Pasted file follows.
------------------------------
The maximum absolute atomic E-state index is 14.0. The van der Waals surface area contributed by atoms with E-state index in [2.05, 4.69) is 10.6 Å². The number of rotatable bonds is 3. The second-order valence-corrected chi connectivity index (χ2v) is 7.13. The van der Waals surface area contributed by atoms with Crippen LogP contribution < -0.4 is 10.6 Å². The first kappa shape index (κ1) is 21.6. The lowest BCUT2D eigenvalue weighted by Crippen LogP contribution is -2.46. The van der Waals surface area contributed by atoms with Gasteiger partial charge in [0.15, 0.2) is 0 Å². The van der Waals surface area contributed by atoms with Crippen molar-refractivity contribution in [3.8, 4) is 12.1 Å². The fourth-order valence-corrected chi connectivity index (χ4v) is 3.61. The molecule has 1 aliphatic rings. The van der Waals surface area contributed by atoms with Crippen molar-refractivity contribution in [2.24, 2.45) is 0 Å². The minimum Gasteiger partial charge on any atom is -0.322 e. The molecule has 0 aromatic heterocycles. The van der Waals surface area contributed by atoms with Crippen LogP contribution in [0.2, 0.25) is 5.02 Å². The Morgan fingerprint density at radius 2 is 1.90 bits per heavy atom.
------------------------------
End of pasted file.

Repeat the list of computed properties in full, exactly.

The maximum absolute atomic E-state index is 14.0. The van der Waals surface area contributed by atoms with E-state index in [2.05, 4.69) is 10.6 Å². The number of rotatable bonds is 3. The second-order valence-corrected chi connectivity index (χ2v) is 7.13. The van der Waals surface area contributed by atoms with Crippen LogP contribution < -0.4 is 10.6 Å². The first kappa shape index (κ1) is 21.6. The lowest BCUT2D eigenvalue weighted by Crippen LogP contribution is -2.46. The van der Waals surface area contributed by atoms with Gasteiger partial charge in [0.15, 0.2) is 0 Å². The van der Waals surface area contributed by atoms with Crippen molar-refractivity contribution in [3.8, 4) is 12.1 Å². The fourth-order valence-corrected chi connectivity index (χ4v) is 3.61. The molecule has 1 aliphatic rings. The van der Waals surface area contributed by atoms with Crippen molar-refractivity contribution in [2.24, 2.45) is 0 Å². The minimum Gasteiger partial charge on any atom is -0.322 e. The molecule has 0 aromatic heterocycles. The van der Waals surface area contributed by atoms with Crippen LogP contribution in [0.2, 0.25) is 5.02 Å². The Morgan fingerprint density at radius 2 is 1.90 bits per heavy atom.